When Teresa isn’t working, she enjoys gardening and putting her hand into amateur photography.

M. Brooke Hollak


Brooke Hollak began her Stanford career in 1986 after working at other institutions as a nurse on a major surgical floor, ICU and post-open heart recovery, and then managing a cardiac catheterization laboratory for 5 years. At Stanford, Brooke first served as an outcome assessment/quality control coordinator for outcome studies involving rheumatic diseases with ARAMIS (Arthritis, Rheumatic Disease and Aging Medical Information Systems) and SAC (Stanford Arthritis Center). In 1989, she joined the Division of Cardiovascular Medicine as the coordinator of the Angiographic Analysis Laboratory for the NIH sponsored BARI (Bypass Angioplasty Revascularization Investigation) trial – one of the landmark prospective randomized multicenter clinical trials in interventional cardiology that evaluated outcomes comparing coronary bypass surgery versus coronary angioplasty in patients with multivessel coronary disease. As the coordinator, Brooke participated in the software development of computer programs which collected angiographic data via a graphics collection mechanism of coronary anatomy and lesion placement and morphology, served as liaison between clinical investigators and site coordinators regarding the angiography protocol, established a quality control database, interfaced with the data coordinating center, managed inter-laboratory quality control studies, and established protocols for review and feedback to the clinicians following core laboratory analysis. Her 10-year expertise developed in this project has been further expanded since transitioning to the Stanford Cardiovascular Core Analysis Laboratory (CCAL), directed by Peter J. Fitzgerald, MD, PhD and Yasuhiro Honda, MD, specializing in domestic and international research studies and clinical trials with advanced cardiovascular imaging techniques such as Quantitative Coronary Angiography, Intravascular Ultrasound (IVUS), Optical Coherence Tomography, Intravascular Spectroscopy, Magnetic Resonance Imaging, and CT Angiography.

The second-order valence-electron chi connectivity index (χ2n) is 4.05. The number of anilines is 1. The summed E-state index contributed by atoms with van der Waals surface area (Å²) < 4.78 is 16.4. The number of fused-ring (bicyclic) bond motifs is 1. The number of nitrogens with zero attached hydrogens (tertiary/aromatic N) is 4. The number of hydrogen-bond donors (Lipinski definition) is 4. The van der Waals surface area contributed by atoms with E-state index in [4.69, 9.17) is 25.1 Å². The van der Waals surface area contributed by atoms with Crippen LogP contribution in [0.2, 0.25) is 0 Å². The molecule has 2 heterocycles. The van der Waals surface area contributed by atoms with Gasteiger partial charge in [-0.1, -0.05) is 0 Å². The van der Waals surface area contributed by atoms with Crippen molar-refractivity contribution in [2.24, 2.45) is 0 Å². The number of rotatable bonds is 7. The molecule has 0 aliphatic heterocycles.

“I had the rich opportunity to first meet Brooke in the '90s, as when the Angio Lab participated in some of our early IVUS/Angio trials.” said Prof. Fitzgerald. “It was easy to meet Brooke, as she always had a welcoming smile to all -- from the janitor to the heart surgeons, including a young engineer working in the closet next to her...all of us were caught in her spell...and maybe, over time, we adopted a bit of her magic. She moved up to our CCAL offices in 1999 as our Study Coordinator.  She was more efficient at work than anyone I have ever known...she could do, in an hour, what most could do in eight. When we began to work on combined projects with Ultrasound, I learned about focus by proxy...very little could "rattle" Brooke, even some of the administrative log jams...but remember this was the "Harrison era," when the likes of Bristol, Simpson, Yock, Winkle, Baim, Oesterle, and many more were fellows....it was an explosive and chaotic time in Cardiology, and Brooke was the glue. The many research projects, the hundreds of core lab projects and publications from our lab, would not have been possible without Brooke. We are all very fortunate to learn from her gentle yet focused demeanor and benefit from the friendship as well. I know I am deeply grateful for her contributions to the core lab these past two decades, and more broadly, thankful for her dedication to Stanford Cardiology. She has a heart of gold. Thanks Brooke, you are an inspiration to us all...”

Donna Jones